Redis L2 Cache Integration Using Jedis

9 minute read

Redis is fast, easy to manage and quick to deploy. So, let’s build a Hibernate L2 cache integration with Redis using the popular Java client, Jedis!

Database Cache

Credit: Getty Images

What Is L2 Cache?

Hibernate, the popular Java ORM (Object Relational Mapping) framework for Java has L2 cache and it can also use an optional L2 cache. L1 cache is local to the session, meaning that it is not shared. L2 cache is a shared cache that is turned off by default. L2 cache has the benefit of potentially being larger than L1 cache since it can be external to the JVM (Java Virtual Machine) that’s using Hibernate.

Why Build Your Own Hibernate Redis L2 Cache Integration?

Redis is an in-memory datastore that is managed independently of the JVM and it’s fast… like really fast. If we are to believe Redis’s benchmarks, then Redis is 8x faster than popular NoSQL solutions. Given that kind of performance, it seems like Redis would be a great candidate to manage L2 cache.

We wouldn’t be alone for thinking that, either. In fact, there is an existing Redis Hibernate L2 cache integration called Redisson. Redisson has different codecs and it can also be augmented with local caching to boost performance. However, Redisson’s local caching options are limited (without the paid version) and without local caching + a lot of pre-loading, Redisson doesn’t perform as well as other Java Redis clients, like Jedis.

Building A Hibernate Redis L2 Cache Integration

As it turns out, it’s not really that hard to build a Hibernate L2 cache integration. Basically, we just have to implement a class that extends Hibernate’s RegionFactory. With Hibernate 5, however, that changed slightly. Now, we have to extend RegionFactoryTemplate.

Extending RegionFactoryTemplate is how we hook into Hibernate. But, RegionFactoryTemplate also creates a DomainDataStorageAccess object that defines how the cache is used. So, we will have to both implement DomainDataStorageAccess and extend RegionFactoryTemplate.

The complete working project discussed below can be found HERE.

Implementing DomainDataStorageAccess

Our implementation of DomainDataStorageAccess defines how Hibernate interacts with Redis as cache. Unlike Redis, Hibernate uses Java objects as both keys and values. So, before we can use Redis, we will have to reliably translate objects into Strings and then back into objects when interacting with Redis. We can do that through serialization as follows.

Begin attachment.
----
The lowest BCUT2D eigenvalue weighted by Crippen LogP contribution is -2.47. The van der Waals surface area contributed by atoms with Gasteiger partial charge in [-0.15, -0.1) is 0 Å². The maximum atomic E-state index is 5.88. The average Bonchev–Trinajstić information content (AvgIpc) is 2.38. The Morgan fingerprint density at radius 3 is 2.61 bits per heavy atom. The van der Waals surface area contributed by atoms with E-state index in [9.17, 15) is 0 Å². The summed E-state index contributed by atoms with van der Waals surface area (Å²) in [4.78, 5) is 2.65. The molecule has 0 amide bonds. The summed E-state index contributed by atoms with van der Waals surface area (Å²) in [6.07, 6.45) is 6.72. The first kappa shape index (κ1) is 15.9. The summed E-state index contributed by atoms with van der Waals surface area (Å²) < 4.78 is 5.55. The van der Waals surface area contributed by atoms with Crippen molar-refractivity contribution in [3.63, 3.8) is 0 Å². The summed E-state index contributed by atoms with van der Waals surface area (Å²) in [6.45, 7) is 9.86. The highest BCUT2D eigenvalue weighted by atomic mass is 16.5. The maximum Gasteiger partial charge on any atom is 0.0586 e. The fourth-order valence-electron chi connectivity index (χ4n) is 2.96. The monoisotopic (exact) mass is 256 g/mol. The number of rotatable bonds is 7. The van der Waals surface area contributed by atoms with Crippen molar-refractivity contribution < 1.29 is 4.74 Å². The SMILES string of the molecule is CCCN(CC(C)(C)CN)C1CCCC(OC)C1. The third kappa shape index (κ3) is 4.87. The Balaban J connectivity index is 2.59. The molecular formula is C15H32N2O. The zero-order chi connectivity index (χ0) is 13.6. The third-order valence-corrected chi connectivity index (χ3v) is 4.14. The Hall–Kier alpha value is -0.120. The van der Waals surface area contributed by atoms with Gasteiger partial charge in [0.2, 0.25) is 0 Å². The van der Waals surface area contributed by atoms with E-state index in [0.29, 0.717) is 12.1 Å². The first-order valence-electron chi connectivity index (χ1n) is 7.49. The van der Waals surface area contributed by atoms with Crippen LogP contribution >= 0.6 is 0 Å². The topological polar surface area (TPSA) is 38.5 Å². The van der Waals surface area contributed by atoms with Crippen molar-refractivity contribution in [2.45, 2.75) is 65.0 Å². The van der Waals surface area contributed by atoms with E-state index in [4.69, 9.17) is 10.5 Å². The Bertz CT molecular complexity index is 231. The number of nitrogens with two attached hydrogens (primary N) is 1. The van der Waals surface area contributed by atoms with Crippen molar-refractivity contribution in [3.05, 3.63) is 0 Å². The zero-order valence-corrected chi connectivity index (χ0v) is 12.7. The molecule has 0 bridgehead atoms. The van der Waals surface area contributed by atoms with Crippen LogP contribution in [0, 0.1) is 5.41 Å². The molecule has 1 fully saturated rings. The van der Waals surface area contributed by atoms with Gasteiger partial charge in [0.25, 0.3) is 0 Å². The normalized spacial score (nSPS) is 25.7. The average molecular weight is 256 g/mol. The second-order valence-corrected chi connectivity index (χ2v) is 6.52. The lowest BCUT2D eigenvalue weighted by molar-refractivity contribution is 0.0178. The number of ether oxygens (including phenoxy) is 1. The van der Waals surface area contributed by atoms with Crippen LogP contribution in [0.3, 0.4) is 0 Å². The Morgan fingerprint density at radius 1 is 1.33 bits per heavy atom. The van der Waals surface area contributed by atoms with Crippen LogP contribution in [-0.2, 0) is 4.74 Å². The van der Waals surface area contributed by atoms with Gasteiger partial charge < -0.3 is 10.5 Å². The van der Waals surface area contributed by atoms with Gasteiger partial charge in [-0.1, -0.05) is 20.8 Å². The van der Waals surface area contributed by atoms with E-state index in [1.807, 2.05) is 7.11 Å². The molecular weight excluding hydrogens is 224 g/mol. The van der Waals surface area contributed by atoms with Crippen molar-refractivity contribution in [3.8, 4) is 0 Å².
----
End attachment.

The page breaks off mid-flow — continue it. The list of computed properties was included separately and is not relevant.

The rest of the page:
static String convertObjectToString(Object obj) throws IOException {
    try (ByteArrayOutputStream bos = new ByteArrayOutputStream(); ObjectOutputStream out = new ObjectOutputStream(bos)) {
      out.writeObject(obj);
      out.flush();
      return Base64.getEncoder().encodeToString(bos.toByteArray());
    }
  }

static Object convertStringToObject(String str) throws IOException, ClassNotFoundException {
  try (ByteArrayInputStream bis = new ByteArrayInputStream(Base64.getDecoder().decode(str.getBytes())); ObjectInput in = new ObjectInputStream(bis)) {
    return in.readObject();
  }
}

Hmm… where should we put this code? We could just cram it all into our implementation of DomainDataStorageAccess. But, we’re not going to do that. Instead, we will make a cache abstraction that has a Jedis client implementation and that’s where we will do it. It’s basically a cache facade with an implementation that decorates Jedis so that we can use it with Hibernate’s L2 caching. Here’s what it looks like.

/**
 * A common/canonical cache interface that supports try w/resources via AutoClosable.
 */
public interface Cache extends AutoCloseable {
  void put(String regionName, Object key, Object value);

  Object get(String regionName, Object key);

  boolean containsObject(String regionName, Object key);

  boolean regionExists(String regionName);

  void purgeRegion(String regionName);

  void purge(String regionName, Object key);
}
/**
 * Cache implementation using Jedis client for Redis.
 */
public class JedisCache implements Cache {

  private JedisCacheManager cacheManager;
  Jedis jedis;

  JedisCache(JedisCacheManager cacheManager, Jedis jedis) {
    this.cacheManager = cacheManager;
    this.jedis = jedis;
  }

  @Override
  public void put(String regionName, Object key, Object value) {
    try {
      jedis.hset(regionName, convertObjectToString(key), convertObjectToString(value));
    } catch (IOException exception) {
      throw new CacheException("Unable to serialize object " + key.toString() + " into a String for cache storage");
    }
  }

  @Override
  public Object get(String regionName, Object key) {